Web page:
I completely agree. Animal Testing is inhumane and unnecessary, with the majority of tests producing pointless results like the above. I'm sure Jane Goodall could have told us this while observing animals in their natural environment. Yerkes National Primate Research Center has long been known for their terrible treatment of animals. If all these "studies" are proving that many animals have traits similar to humans, then surely we would understand animals would also not want to be locked up in tiny cages for their entire existence and experimented on. "When asked why we test on animals we say "because they're like us". When asked what makes it morally right we say "because they're not like us. Animal experimentation rests on a logical contradiction." -Professor Charles R. Magel

      CTScientist - 2011-08-09 11:20

      @ Umfubi: Altruism in the animal world has to be observed for a variety of reasons. Firstly, previous tests have tended to interpret results in such a way as to undermine altruism in other ape populations. Secondly, the implications for understanding the origin of our own anatomical and behavioural origins, as well as our hominin ancestors, is great. Also.. I think you will find that the examples you gave, of the elephants, are not altruistic in nature. What is the Elephant giving up to help the calf? Nothing. It could coincidentally merely be a herd obligation. @ Jo: These tests are not inhumane, nor are they unnecessary. The scientific community are bound by pretty strict ethical codes and there is no harm done to these chimps. And if the tests were entirely unnecessary - why are they performed? Also, the accusations against Yerkes are primarily driven by their biomedical research and thus falls out of the purvey of this article. While I agree that such research, if unethical, is wrong.. I do believe that no ethical research means that we cannot advance our understanding of our own evolutionary history. We cannot test humans because we are already a known constant and thus utterly worthless. We run these simple tests for a very good reason.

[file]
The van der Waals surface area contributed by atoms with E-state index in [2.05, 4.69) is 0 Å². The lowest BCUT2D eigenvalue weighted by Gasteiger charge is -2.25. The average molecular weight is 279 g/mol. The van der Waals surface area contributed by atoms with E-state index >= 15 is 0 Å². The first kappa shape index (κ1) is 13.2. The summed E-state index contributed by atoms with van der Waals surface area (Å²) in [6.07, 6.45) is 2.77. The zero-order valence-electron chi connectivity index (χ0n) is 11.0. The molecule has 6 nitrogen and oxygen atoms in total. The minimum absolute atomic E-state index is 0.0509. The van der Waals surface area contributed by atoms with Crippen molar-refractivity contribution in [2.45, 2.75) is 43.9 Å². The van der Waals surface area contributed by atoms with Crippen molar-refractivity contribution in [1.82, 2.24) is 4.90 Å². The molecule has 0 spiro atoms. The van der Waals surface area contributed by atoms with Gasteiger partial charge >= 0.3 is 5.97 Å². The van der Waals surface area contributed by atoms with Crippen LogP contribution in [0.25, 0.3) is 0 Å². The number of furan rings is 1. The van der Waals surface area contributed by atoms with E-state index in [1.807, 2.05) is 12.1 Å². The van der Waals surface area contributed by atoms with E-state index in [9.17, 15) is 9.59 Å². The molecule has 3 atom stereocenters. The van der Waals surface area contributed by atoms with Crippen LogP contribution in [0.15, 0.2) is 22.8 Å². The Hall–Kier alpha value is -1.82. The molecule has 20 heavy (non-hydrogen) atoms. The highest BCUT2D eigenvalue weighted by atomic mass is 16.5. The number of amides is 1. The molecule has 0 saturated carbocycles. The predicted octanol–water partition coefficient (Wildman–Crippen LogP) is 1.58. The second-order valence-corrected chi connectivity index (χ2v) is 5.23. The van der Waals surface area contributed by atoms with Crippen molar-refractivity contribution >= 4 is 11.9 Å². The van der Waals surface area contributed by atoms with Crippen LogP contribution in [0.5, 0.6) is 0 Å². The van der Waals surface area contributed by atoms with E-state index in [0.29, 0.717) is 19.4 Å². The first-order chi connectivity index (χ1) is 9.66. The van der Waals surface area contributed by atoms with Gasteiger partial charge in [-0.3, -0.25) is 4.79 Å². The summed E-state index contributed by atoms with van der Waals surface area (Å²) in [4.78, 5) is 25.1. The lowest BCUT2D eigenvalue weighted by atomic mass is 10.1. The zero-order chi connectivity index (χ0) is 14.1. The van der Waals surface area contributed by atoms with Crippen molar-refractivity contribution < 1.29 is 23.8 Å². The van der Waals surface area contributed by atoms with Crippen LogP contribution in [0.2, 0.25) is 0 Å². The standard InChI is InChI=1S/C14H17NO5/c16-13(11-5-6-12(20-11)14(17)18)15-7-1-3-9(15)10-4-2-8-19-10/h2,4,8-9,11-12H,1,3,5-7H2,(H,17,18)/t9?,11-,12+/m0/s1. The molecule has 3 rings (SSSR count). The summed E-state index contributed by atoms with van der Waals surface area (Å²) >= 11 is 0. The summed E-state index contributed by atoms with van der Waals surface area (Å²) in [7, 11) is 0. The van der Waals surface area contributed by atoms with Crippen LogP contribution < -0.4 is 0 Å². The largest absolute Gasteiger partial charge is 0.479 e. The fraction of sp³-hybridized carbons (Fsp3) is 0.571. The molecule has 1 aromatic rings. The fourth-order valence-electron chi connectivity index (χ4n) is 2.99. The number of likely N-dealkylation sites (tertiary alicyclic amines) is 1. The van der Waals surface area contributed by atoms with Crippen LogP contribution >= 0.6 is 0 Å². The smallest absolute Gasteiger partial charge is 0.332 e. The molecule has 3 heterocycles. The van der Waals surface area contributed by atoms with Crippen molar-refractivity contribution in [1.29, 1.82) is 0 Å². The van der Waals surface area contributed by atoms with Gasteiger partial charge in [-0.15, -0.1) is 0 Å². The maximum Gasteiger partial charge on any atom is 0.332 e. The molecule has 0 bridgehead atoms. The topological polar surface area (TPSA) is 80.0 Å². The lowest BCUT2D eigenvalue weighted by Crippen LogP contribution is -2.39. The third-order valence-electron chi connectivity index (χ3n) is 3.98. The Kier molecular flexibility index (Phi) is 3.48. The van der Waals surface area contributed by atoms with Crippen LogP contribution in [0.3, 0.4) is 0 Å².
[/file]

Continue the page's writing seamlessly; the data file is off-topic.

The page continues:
Umfubi - 2011-08-09 18:24

      @Jo: even though you 'agree' with me, I fear a quantum leap in logic when I read your reply. There is a distinct difference between 'animal testing'as you portray it and ethical research. My response does not state or claim that research is a bad thing - it was intended to counter the apparent claim of these researchers to having 'discovered' altruism in animals. @Scientist: I totally get with what you say. My earlier response wasn't in the slightest intended to imply that such research is superfluous. The elephant example was merely the first (though possibly not the best) that came to mind - other instances have been reported of apparent animal altruism - this isn't really the place to go into detail. Of course such research has value - it's merely somewhat irritating to read about a constant stream of 'discoveries' in the media which have been misrepresented, quite possibly deliberately, for enhanced public appeal, or simply through lack of care and accuracy in reporting. Thus we hear on a daily basis of how drinking a ton of coffee guarantees that you won't get cancer, and eating Vit B by the shovelful means no Alzheimers, and a mere glance at a pizza is akin to suicide. But let me get off my soapbox... ;-)